Most Travelers Required to Take COVID-19 Tests Before and After Arriving to New York

Joshua Espinoza
·2 min read

As coronavirus cases spike across the country, New York officials are set to replace its COVID-19 travel advisory list with a new testing process for all travelers.

As pointed out by Deadline, New York Gov. Andrew Cuomo announced the change during his press briefing Saturday, as the nation quickly approaches holiday travel season. The Democratic lawmaker said that beginning Wednesday, non-residents who plan to come to New York must test negative for the virus within three days before arrival; once in New York, they will be required to quarantine for three more days, and then take a second test on the fourth day. If they receive a negative result, the quarantine period can end.

"There will be no quarantine list, there will be no metrics," Cuomo said. "If you are coming into New York within three days you must have tested negative. Once you arrive in New York, you must quarantine for three days and can take a test on the fourth day."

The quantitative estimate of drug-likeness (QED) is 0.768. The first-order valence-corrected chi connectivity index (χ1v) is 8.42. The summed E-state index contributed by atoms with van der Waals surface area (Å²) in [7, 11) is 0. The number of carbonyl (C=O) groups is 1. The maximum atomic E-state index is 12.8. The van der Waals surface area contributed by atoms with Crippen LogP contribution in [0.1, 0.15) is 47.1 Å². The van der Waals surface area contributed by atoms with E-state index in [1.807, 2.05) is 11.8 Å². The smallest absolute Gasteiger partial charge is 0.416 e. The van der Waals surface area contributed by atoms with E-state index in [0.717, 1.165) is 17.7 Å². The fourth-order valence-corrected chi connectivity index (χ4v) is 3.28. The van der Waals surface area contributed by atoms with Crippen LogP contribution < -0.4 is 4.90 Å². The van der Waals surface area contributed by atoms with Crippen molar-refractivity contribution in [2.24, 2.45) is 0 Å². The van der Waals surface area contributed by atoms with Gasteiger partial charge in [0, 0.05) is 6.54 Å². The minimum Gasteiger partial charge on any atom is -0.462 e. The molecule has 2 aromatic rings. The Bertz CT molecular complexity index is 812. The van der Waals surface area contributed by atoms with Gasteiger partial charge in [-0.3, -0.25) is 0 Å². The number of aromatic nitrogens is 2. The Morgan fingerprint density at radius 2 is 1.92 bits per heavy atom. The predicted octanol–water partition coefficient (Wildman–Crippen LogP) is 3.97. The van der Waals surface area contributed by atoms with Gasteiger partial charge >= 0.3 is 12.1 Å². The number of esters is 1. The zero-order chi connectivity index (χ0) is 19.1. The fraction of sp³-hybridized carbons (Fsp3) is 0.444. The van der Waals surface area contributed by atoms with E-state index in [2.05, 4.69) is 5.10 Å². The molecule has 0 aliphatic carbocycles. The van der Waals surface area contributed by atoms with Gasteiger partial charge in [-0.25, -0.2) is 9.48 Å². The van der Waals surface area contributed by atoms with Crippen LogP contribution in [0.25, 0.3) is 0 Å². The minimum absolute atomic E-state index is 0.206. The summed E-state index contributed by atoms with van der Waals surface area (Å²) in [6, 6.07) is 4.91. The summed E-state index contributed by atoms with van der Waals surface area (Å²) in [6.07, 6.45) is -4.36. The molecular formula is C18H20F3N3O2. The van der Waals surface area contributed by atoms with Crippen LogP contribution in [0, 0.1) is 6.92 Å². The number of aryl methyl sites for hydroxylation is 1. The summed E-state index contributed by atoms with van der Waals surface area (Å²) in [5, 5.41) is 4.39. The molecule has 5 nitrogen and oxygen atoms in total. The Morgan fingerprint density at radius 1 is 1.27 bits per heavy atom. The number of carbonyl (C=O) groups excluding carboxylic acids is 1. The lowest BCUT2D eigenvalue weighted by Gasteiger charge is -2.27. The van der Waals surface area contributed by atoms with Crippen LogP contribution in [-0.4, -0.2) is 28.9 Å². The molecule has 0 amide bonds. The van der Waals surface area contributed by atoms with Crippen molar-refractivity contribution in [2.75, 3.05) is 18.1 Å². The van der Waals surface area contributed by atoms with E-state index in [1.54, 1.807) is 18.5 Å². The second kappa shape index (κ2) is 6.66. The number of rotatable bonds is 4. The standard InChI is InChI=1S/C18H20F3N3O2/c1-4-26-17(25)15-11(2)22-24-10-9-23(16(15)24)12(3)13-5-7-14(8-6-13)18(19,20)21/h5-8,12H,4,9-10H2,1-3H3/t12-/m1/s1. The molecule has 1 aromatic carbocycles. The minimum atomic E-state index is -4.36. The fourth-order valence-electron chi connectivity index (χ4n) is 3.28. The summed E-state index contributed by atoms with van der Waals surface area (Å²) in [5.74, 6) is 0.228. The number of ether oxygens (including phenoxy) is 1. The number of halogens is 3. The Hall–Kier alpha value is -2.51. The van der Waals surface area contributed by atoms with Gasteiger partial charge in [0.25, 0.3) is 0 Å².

New York residents who leave the state for less than 24 hours do not need to take a test before coming back but should take a test within four days after returning. Anyone who opts out of the test will be required to quarantine for 14 days after arriving in New York.

The mandate does not apply to those coming from the neighboring states of Connecticut, New Jersey, or Pennsylvania; however, these travelers will still be required to fill out the Traveler Health Form.

"The ship of State is sailing well: New York is the third-lowest positivity rate in the nation and New Yorkers should be very proud of what they're doing," Cuomo said in a statement. "However, travel has become an issue - the rest of the states pose a threat. We're going to a new plan given the changing facts, and the experts suggest we shift to a testing policy," Governor Cuomo said. "So there will be no quarantine list; there will be one rule that applies across the country. We bent the curve of this virus by following the data and the science, and we are continuing that approach with these new guidelines."

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